66 Time Management Tips to Help You Survive Busy Season

Tip 40: Review your schedule in advance. Look at the schedule for your next day before leaving for the day. On Fridays, look at all of your scheduled appointments for the next week. This will give you time to subconsciously prepare and make sure that you don't overlook important items.
- Randy Johnston, executive vice president, Network Management Group, Inc. and
K2 Enterprises
Tip 41: Strive for a clean inbox. I don't go home until my inbox doesn't scroll past one screen of messages. I answer them, file them, or add them to the appropriate task list.
- Teresa Mackintosh, executive vice president, GM, CCH Tax & Accounting North America
Tip 42: Return calls just before lunchtime or at the end of the day. Return calls just before lunch or toward the end of the day. People who you call back at those times tend to want to head out to lunch or go home for the day and will keep their conversations short.
- Randy Johnston, executive vice president, Network Management Group, Inc. and
K2 Enterprises
Tip 43: Work on one thing at a time. The phone rings . . .  a "reply all" e-mail comes through. Interruptions are real time killers! The solution? Look at everything you have on your list and pick the most important thing. It's amazing how fast you can get something done if that's all you do. Work on it, uninterrupted, until it's completed.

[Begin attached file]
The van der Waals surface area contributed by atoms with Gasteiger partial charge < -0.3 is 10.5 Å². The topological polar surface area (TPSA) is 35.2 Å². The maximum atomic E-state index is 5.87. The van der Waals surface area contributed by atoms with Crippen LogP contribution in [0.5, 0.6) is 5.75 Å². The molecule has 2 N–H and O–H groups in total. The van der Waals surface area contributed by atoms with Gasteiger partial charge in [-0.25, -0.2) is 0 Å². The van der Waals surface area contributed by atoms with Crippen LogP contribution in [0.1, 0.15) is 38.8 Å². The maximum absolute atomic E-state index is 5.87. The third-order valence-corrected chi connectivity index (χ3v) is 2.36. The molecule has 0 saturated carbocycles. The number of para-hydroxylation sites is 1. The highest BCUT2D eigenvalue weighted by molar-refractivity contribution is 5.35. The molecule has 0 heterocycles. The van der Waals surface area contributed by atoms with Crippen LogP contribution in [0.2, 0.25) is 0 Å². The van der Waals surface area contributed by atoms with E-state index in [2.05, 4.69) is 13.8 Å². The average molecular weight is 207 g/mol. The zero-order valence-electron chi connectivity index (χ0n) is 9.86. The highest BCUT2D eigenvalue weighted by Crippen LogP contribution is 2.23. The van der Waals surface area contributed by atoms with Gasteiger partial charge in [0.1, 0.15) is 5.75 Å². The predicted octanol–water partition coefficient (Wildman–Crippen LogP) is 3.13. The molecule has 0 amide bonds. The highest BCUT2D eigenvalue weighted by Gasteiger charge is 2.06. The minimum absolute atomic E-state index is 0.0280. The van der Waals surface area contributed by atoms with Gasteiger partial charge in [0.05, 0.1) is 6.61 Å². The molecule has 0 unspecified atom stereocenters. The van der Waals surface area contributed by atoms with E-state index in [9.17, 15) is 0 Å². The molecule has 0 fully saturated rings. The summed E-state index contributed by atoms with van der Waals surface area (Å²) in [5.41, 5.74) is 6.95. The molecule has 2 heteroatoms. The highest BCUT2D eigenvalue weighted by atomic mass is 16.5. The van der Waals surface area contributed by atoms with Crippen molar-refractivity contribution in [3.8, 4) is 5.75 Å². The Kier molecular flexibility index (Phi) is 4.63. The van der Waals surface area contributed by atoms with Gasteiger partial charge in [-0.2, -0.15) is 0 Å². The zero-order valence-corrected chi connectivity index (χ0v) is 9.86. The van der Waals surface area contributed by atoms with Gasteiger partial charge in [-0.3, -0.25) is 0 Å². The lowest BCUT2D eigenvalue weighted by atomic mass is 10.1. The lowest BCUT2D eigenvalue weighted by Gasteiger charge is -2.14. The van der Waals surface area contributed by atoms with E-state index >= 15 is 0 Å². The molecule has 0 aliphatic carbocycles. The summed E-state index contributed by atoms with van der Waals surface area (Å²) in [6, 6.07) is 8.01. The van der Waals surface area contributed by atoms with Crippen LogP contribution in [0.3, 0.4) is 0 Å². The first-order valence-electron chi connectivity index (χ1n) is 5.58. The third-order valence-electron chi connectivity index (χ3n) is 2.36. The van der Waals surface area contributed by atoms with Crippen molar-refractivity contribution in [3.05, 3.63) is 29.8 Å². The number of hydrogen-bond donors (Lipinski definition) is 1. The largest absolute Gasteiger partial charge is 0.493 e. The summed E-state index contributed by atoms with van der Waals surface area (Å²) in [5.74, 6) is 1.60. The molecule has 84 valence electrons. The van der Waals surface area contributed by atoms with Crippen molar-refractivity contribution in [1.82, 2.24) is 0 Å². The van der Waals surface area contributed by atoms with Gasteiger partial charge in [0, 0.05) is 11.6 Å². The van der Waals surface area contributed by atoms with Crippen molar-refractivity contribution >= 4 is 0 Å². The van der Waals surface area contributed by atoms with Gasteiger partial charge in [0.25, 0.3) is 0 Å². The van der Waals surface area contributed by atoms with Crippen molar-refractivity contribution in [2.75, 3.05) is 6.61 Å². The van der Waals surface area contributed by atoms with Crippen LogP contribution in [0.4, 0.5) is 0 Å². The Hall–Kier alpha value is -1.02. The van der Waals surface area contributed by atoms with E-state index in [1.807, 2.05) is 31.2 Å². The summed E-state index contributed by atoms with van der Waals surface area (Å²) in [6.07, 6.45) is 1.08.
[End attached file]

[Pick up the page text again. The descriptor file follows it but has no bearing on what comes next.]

- Brett Owens, CEO, Chrometa
Tip 44: Delegate. Whenever possible, delegate. Handing off some administrative-type tasks means you'll have more time and energy to focus on what you do best  preparing tax returns.
- AccountingWEB staff
Tip 45: Stick to your meeting agendas. Always have an agenda and a set time frame for meetings. Consider an electronics ban  "check your cell phones and computers at the door"  except for the person taking minutes at the meeting. Start on time, and only run long with permission of all involved in the meeting.
- Randy Johnston, executive vice president, Network Management Group, Inc. and
K2 Enterprises
Tip 46: Manage your international agenda. Since my role is globally focused, I reserve Monday evenings for Asia-Pacific meetings (since it's their Tuesday mornings) and then block my Tuesday mornings from meetings, in case I've been up very late the night before.
- Rich Walker, director, global accountant strategy and programs, Intuit
Tip 47: Don't overschedule. Time management is more than just keeping track of how you spend your time. It means finding ways to get more out of the time you have. Whenever possible, don't overschedule your day. This will make it easier for you to stick to your routine.
- AccountingWEB staff